The DMWGAI envisions a top-down data management culture which would incorporate ideas from key players in the hedge fund manager or communities — the managers, institutional investors, allocators, service providers and technologists. At the top of the pyramid would the accountable person for deciding the data models, access rules, and rules about distribution to investors and regulators. Next down are the data stewards — the business line managers who will implement those rules and policies, while data users need to understand what those rules and policies are about. “Regardless of whether a hedge fund manager has a data czar, data governance is critical to accurate consistent data,” explains Terry. “And that data needs to ultimately be communicated to the fund manager, investor and regulator.”
The alternative fund manager’s rules and policies affecting data should include not only who should have access to the data, who should be allowed to change it, but also an audit trail of the source of the data and all of the alterations. “Standards also need to be created for identifying financial instruments, counterparties and transactions,” says Subhra Bose, chief executive of Financial Fabric, a New York firm offering a data hub for alternative investment fund managers. “The lack of common identifiers, differing practices in reporting positions, the manual nature of data exchange and reconciliation are just a few examples of problems alternative fund managers deal with every day. Industry best practices and standards can address these, resulting in a single version of the truth for data.”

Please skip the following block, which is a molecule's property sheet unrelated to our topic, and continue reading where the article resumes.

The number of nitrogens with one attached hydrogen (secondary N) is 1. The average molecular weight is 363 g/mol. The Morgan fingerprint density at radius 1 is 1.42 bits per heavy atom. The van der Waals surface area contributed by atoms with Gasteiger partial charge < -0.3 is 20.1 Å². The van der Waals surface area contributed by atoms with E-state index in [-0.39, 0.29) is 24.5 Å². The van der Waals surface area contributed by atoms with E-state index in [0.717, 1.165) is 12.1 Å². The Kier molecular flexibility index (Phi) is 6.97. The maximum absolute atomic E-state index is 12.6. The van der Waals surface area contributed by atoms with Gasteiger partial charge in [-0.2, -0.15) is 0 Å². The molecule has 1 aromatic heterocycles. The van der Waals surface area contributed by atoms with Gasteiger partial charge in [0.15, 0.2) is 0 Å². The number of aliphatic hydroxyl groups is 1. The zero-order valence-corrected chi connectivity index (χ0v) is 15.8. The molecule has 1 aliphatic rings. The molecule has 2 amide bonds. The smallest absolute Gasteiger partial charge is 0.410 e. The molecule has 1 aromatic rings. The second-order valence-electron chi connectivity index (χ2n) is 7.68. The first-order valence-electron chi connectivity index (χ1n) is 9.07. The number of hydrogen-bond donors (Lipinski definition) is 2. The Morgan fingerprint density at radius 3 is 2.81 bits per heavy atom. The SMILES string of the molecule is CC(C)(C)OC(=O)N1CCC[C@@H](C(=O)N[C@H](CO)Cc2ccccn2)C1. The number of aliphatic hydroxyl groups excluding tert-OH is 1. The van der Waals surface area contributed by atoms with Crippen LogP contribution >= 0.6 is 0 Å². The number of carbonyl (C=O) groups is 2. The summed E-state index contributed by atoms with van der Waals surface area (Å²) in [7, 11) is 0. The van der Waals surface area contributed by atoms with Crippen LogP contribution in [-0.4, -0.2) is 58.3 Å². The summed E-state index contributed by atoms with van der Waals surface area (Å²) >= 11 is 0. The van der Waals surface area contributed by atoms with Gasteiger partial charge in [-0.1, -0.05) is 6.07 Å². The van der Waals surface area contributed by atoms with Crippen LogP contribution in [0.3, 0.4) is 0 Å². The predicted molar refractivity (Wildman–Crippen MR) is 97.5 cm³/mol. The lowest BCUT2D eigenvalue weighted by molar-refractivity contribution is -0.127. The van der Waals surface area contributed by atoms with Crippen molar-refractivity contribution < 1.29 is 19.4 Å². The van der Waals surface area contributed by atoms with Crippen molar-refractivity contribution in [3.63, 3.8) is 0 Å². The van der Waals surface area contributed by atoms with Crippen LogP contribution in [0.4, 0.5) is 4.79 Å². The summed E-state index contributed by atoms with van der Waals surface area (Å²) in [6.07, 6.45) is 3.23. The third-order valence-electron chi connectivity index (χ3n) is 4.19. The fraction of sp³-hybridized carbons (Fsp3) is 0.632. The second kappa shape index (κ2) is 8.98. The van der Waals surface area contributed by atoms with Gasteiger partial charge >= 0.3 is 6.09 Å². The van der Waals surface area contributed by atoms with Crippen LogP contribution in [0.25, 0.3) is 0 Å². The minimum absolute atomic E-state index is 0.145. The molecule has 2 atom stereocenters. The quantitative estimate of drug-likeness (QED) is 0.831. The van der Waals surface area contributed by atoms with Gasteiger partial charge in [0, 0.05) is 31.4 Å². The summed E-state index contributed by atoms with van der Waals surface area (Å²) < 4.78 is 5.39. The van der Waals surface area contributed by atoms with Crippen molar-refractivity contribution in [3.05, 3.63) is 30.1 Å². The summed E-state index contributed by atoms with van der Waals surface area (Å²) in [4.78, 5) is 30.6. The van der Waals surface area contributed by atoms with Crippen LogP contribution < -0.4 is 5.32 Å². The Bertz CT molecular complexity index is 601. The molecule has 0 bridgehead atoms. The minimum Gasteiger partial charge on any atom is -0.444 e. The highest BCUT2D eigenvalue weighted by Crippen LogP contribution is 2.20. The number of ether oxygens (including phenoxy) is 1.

Security controls are also significant. “Cybersecurity breaches involving critical customer and other non-public data ultimately involve poor data management,” says Bose. “Using unsecure communications channels, such as emails, for transporting critical data should be prohibited and employees of the alternative fund manager should have a clear understanding of how they can prevent a cybersecurity breach.” Creating a blueprint for data flows is the first step to recognizing potential vulnerabilities of sensitive data. Implementing the best blueprint, which must include steps for effective data acquisition, storage, protection, retrieval, and dissemination will create a culture of data-driven business.
All this interest doesn’t necessarily mean a sudden spike in new employee opportunities for CDOs. Handing the responsibility to an officer already familiar with governance principles — such as a chief technology officer or chief compliance officer — may a more attractive short-term solution. “What we are really hoping for is to have someone in the hedge fund or private equity fund manager own up to the title of chief data officer,” says Reichenberg. “Within the next five years, about fifty percent of alternative fund managers should have established a robust data management framework.”